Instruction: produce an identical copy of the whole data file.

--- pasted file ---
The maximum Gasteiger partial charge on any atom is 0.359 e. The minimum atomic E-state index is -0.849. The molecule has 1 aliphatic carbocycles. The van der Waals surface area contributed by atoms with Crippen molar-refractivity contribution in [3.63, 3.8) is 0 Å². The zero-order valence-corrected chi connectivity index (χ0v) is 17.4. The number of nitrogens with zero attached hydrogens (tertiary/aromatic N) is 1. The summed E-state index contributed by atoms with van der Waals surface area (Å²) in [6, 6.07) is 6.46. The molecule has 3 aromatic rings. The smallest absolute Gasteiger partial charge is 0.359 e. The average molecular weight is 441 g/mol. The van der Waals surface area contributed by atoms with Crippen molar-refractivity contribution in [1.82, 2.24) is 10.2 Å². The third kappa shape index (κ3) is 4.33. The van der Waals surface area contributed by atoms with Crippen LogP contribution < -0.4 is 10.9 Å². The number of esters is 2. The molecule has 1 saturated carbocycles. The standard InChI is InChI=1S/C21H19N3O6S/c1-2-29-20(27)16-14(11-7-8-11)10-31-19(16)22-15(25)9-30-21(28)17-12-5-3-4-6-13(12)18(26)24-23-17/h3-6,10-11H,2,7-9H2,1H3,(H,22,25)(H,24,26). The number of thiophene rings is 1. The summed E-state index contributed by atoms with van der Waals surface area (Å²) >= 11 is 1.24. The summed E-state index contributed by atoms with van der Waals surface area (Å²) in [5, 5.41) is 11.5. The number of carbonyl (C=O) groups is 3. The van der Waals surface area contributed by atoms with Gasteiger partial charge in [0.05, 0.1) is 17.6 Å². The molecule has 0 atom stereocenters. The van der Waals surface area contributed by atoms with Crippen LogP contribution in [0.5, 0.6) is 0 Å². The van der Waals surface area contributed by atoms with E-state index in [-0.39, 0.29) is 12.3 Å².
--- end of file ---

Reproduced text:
The maximum Gasteiger partial charge on any atom is 0.359 e. The minimum atomic E-state index is -0.849. The molecule has 1 aliphatic carbocycles. The van der Waals surface area contributed by atoms with Crippen molar-refractivity contribution in [3.63, 3.8) is 0 Å². The zero-order valence-corrected chi connectivity index (χ0v) is 17.4. The number of nitrogens with zero attached hydrogens (tertiary/aromatic N) is 1. The summed E-state index contributed by atoms with van der Waals surface area (Å²) in [6, 6.07) is 6.46. The molecule has 3 aromatic rings. The smallest absolute Gasteiger partial charge is 0.359 e. The average molecular weight is 441 g/mol. The van der Waals surface area contributed by atoms with Crippen molar-refractivity contribution in [1.82, 2.24) is 10.2 Å². The third kappa shape index (κ3) is 4.33. The van der Waals surface area contributed by atoms with Crippen LogP contribution < -0.4 is 10.9 Å². The number of esters is 2. The molecule has 1 saturated carbocycles. The standard InChI is InChI=1S/C21H19N3O6S/c1-2-29-20(27)16-14(11-7-8-11)10-31-19(16)22-15(25)9-30-21(28)17-12-5-3-4-6-13(12)18(26)24-23-17/h3-6,10-11H,2,7-9H2,1H3,(H,22,25)(H,24,26). The number of thiophene rings is 1. The summed E-state index contributed by atoms with van der Waals surface area (Å²) >= 11 is 1.24. The summed E-state index contributed by atoms with van der Waals surface area (Å²) in [5, 5.41) is 11.5. The number of carbonyl (C=O) groups is 3. The van der Waals surface area contributed by atoms with Gasteiger partial charge in [0.05, 0.1) is 17.6 Å². The molecule has 0 atom stereocenters. The van der Waals surface area contributed by atoms with Crippen LogP contribution in [0.5, 0.6) is 0 Å². The van der Waals surface area contributed by atoms with E-state index in [-0.39, 0.29) is 12.3 Å².